Entrepreneurship in Chile continues to develop, supported by government initiatives. According to the Global Entrepreneur Monitor (GEM), Chile is the most entrepreneurial country in the world, ahead of the US and India and alongside Guatemala. Many factors such as start-up funding, education, innovation system, and entrepreneurship environment contributed to Chile’s number one ranking.
With a skilled workforce, a thriving entrepreneurship environment, solid macroeconomic fundamentals, and government support, Chile is the destination of choice for innovative businesses seeking to incorporate a company in Latin America.
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Overview of entrepreneurship in Chile
Entrepreneurship in Chile is on the rise. According to GEM 2018-2019 data, entrepreneurial activities grew from 13% in 2008 to 25.1% in 2018. In addition, Chile has a platform called “Create a Company in One Day” which has accounted for 386,310 new businesses between 2013-2018, with an average of 351 new business per day. Government measures, such as Create a Company in One Day are an example of Chile’s focus on driving entrepreneurship in the country.
Although not necessarily all companies survive in the market, the outstanding number of companies created over the past years are testament to the supportive environment for entrepreneurship in Chile.
Entrepreneurship in Chile is favored by the availability of a skilled workforce ready to contribute to innovation. In fact, at the 2018 international exam that measures students’ knowledge in math, science, and reading, PISA (Programme for International Student Assessment), Chile ranked first in the region, followed by Costa Rica and Uruguay. This result demonstrates the progress of education the country has had over the past years.
Chile is one of the countries that has the most talent in software development in the region. According to Stack Overflow 2018 data, Chile has a reported availability of approximately 61,068 software developers, which ranks the country fifth in numbers as compared to the rest of Latin American countries. In addition, the Chilean software developers and engineers have obtained high positions at global hacking competitions.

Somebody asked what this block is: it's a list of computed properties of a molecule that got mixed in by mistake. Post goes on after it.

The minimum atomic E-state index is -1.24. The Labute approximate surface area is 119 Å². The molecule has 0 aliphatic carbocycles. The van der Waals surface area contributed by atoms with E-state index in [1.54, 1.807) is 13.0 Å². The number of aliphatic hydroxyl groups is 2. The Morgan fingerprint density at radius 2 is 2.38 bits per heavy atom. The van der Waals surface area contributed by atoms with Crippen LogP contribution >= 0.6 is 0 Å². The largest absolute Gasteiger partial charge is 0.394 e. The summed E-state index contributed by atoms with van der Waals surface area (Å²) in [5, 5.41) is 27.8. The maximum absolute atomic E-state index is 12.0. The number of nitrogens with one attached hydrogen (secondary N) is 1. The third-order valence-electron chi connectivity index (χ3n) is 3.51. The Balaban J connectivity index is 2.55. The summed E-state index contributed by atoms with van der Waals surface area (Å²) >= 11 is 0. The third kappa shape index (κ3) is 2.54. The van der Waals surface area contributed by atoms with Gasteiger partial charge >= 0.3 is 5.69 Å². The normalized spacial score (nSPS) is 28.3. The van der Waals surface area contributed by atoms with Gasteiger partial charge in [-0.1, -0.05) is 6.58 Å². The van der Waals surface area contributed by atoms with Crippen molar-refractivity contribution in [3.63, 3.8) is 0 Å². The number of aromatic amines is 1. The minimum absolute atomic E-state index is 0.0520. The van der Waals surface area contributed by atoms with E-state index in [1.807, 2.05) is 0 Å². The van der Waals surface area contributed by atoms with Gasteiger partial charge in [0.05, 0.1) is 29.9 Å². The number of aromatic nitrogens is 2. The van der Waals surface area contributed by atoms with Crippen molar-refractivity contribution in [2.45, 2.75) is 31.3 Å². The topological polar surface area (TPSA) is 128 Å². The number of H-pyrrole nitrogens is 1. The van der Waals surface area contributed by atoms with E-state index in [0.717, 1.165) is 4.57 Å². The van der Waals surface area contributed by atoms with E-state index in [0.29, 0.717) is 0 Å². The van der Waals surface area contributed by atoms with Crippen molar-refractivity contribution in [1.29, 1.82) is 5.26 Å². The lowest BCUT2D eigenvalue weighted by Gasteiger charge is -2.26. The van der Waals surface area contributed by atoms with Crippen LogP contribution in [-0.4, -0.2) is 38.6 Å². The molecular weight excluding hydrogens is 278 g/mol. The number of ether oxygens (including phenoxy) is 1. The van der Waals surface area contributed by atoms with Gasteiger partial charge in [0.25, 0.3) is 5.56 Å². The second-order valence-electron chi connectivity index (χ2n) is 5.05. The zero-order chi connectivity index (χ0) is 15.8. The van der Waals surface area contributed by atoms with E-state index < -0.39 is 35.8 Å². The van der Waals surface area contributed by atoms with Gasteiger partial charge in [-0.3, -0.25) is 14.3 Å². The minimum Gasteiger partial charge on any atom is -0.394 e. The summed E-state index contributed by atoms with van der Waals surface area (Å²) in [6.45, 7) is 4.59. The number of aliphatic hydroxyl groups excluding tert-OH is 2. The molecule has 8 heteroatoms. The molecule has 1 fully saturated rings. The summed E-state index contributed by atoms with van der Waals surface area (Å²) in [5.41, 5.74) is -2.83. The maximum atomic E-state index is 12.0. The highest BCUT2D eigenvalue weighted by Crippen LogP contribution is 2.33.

Accessing talent for your business can be easier in Chile. Thanks to the government support Chile is one of the leading countries in education and skilled workforce in Latin America.
Chile favors doing business
Chiles’s regulatory procedures are considered amongst the most efficient in the region.
Chile ranks at position 56 out of 190 countries at the 2019 Ease of Doing Business Index developed by the World Bank. This puts Chile in the first place in the region and signifies that Chile’s regulation practices to set up a business, get credit, trade internationally and manage taxes is amongst the most efficient in Latin America.
Businesses seeking to enter the country can engage with a legal representative and incorporate their company without hurdles. As a foreign venture it is recommended to obtain assistance to determine which type of entity better fits your business model.
Chile is a pioneer in boosting entrepreneurship worldwide. Chile’s Start-Up accelerator has inspired countries such as Peru, Colombia, Brazil, Argentina and many more who have started their accelerators supported by the government as well.